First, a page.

Education and Early Childhood Services (Registration and Standards) Bill

Adjourned debate on second reading.

(Continued from 8 November 2011.)

The Hon. K.L. VINCENT (11:23): I rise today to support the second reading of the Education and Early Childhood Services (Registration and Standards) Bill 2011 in its current unamended form. As a Dignity for Disability MLC, I believe that effective early childhood education is essential and, indeed, a basic right in modern functional society. This bill is far-reaching and, on some levels, groundbreaking in its scope and its impact.

I believe that there are many positive features and welcome innovations that acknowledge the importance of early support, intervention and structured play for the education of our children. I believe that early childhood education and care provided by qualified workers and educators is undervalued in our society, and any reforms that seek to increase the recognition, conditions and qualifications can only be a positive measure.

There has been much talk in the recent week of the resources boom in this state following the government’s ratified agreement with BHP Billiton on the Olympic Dam mine expansion. What I would hope is not forgotten is that the most important resource in this state is not actually a mineral we dig out of the ground but our people and our children. Our children are the future and early investment must be made in ensuring that they have a good start in life and are able to go on to lead meaningful lives in the future. As a politician elected to this place on a disability platform, I always consider the 20 per cent of our population who have a disability and how legislation created in this chamber impacts on them.

There is no time more important for a child with a disability than their early years. Every piece of research available points to early diagnosis and early intervention as being the most desirable outcome for a child’s long-term development. The better the child-staff ratio for a child, the more chance that this can occur. The better educated and qualified in child education and development the staff are, the more chance that they can assist a child with a disability. From a disability perspective, the reforms contained in this bill amount to the absolute minimum we want to see occurring if we want to support our children, particularly our children with extra needs.

As we all know, being an adult with a disability is by no means an easy path through life, but being a child with a disability is particularly challenging. Imagine being a child with autism, for example. There is the sensory stimuli overload that this entails, the difficulty of relating to other people and the challenges with communication and language. It is hard enough to learn to interact with your peers at two years of age without adding this additional test to the equation.

Imagine your early educator being so overloaded with maintaining the needs of too many children that they do not notice that this is why you are withdrawn. It is not a pleasing scenario. Significant damage can be done to a child with autism if he or she is not diagnosed early and an adequate intervention program is not put in place. With the right support put in place initially, a child with autism can flourish. They can develop good language and communication skills; they can learn to socially interact in an appropriate manner; and they can even continue into mainstream schooling, with all the opportunities that this can mean for any child leading into their adult life.

Sure, there will be adverse events, challenges and failings along the way, but it is a far more preferable situation than the alternative of no diagnosis, no intervention and no resource support. Without early diagnosis and support, this same child could be seen by educators as immature, failing to thrive and badly behaved. By the time the child starts school at age five, they will be struggling to handle both the social and the intellectual demands placed on them in that environment. By the time they enter high school, they will probably have experienced harassment from their peers and they will often be friendless.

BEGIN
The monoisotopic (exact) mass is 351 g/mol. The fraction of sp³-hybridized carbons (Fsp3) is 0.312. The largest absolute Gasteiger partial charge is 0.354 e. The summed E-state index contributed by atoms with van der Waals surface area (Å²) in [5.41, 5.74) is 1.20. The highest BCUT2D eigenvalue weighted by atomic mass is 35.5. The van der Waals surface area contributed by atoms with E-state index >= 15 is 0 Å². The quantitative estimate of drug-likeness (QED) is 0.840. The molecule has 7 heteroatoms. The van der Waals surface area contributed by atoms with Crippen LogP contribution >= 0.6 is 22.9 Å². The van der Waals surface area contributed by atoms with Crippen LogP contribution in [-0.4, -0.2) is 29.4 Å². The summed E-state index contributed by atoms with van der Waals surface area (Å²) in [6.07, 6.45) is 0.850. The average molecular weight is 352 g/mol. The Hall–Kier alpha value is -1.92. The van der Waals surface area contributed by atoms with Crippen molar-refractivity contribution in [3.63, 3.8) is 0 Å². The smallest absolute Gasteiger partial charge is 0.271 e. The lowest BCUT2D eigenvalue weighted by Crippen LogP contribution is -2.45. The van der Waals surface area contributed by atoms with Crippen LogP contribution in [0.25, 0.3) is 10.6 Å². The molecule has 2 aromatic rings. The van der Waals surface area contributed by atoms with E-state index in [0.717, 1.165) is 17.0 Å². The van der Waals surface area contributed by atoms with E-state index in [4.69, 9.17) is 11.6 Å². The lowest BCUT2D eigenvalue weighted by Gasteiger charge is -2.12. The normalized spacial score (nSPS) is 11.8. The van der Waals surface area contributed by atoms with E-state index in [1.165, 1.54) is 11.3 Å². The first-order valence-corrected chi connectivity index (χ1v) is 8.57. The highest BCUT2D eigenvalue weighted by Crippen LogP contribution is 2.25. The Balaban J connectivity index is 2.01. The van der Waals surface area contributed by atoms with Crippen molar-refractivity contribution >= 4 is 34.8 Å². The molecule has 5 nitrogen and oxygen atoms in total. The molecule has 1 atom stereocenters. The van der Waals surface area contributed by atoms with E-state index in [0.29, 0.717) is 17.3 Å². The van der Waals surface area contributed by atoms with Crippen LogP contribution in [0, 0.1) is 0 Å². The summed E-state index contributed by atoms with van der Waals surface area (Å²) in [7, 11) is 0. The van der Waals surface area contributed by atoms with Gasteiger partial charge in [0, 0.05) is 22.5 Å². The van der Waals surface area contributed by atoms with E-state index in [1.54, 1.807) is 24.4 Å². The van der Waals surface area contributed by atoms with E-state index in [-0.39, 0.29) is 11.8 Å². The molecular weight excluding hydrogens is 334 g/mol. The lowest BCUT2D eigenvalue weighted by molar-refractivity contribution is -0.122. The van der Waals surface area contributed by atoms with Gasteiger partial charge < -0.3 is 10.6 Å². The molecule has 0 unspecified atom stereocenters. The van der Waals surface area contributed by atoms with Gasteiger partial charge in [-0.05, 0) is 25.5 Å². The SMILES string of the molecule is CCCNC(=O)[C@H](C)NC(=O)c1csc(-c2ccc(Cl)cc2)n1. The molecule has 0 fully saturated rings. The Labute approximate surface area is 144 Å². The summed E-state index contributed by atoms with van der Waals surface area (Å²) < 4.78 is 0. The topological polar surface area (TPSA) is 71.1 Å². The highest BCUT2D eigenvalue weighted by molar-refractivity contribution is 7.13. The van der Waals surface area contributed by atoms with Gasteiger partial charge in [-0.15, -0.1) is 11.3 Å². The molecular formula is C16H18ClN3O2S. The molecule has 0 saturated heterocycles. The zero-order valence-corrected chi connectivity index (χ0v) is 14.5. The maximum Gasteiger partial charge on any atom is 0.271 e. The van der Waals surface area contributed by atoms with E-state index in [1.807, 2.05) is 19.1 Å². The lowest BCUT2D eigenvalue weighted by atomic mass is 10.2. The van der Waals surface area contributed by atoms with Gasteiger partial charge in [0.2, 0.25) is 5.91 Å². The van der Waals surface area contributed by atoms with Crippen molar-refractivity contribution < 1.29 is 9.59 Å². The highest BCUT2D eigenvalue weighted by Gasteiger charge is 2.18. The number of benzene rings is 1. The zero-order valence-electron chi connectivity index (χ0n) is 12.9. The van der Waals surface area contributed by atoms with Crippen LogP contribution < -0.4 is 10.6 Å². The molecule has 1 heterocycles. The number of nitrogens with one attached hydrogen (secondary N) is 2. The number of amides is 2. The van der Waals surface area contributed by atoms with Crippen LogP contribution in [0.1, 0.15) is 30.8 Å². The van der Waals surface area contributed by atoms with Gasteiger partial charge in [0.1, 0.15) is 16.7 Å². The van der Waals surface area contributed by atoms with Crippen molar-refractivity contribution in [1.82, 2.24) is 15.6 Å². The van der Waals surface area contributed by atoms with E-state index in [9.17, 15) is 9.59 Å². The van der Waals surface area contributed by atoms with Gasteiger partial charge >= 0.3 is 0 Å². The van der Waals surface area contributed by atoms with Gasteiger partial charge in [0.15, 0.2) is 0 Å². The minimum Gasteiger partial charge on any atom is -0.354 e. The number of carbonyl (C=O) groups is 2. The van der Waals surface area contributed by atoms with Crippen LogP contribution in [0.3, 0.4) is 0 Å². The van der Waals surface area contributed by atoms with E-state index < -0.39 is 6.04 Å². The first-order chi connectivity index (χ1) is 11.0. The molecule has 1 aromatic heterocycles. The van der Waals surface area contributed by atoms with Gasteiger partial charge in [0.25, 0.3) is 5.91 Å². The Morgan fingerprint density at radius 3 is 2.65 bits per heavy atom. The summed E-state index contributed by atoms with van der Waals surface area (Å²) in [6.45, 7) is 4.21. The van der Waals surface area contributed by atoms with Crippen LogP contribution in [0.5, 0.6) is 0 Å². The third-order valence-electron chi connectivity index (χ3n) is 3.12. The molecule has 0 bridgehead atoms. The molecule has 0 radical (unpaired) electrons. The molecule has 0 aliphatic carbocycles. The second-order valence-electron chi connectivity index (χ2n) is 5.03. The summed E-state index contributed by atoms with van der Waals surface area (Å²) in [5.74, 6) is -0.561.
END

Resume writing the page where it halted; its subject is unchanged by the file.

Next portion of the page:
A child or young adult who has had inadequate support in their early years due to a disability is more likely to experience mental illness, have inadequate coping skills, and is probably on the way to being jobless. Our justice institutions, education options, training programs and mental health systems are ill-equipped to handle the additional layer of complexity that a disability such as autism provides to these government services. All in this chamber would agree that the first option is the path that we would hope for any child with a disability, be it autism or another. This is why the reforms in this bill are essential and must be put in place as soon as possible.
Whilst early intervention is ideal from a social perspective, it is also worthwhile considering the positive economic impact of quality early childhood education. It is far cheaper to spend money now and save on welfare dependency, the court system and healthcare providers later in life. It is a much better bang for your buck to spend the money in the first few years of life, rather than in the next 70 years trying to improve or make up for what could have been achieved earlier.

The World Health Organisation (WHO) have published clear recommendations on early childhood. Coupled with the United Nation’s Children Fund their key fact states:

Early childhood is the most important phase of overall development throughout the lifespan…Many challenges faced by adults, such as mental health issues, obesity, heart disease, criminality, and poor literacy and numeracy [skills], can be traced back to early childhood.

On the issue of brain development the WHO continues:

The more stimulating the early environment, the more a child develops and learns. Language and cognitive development are especially important during the first six months to three years of [a child’s] life. When children spend their early years in a less stimulating, or less emotionally and physically supportive environment, brain development is affected and leads to cognitive, social and behavioural delays. Later in life, these children will have difficulty dealing with complex situations and environments. High levels of adversity and stress during early childhood can increase the risk of stress-related disease and learning problems well into the adult years.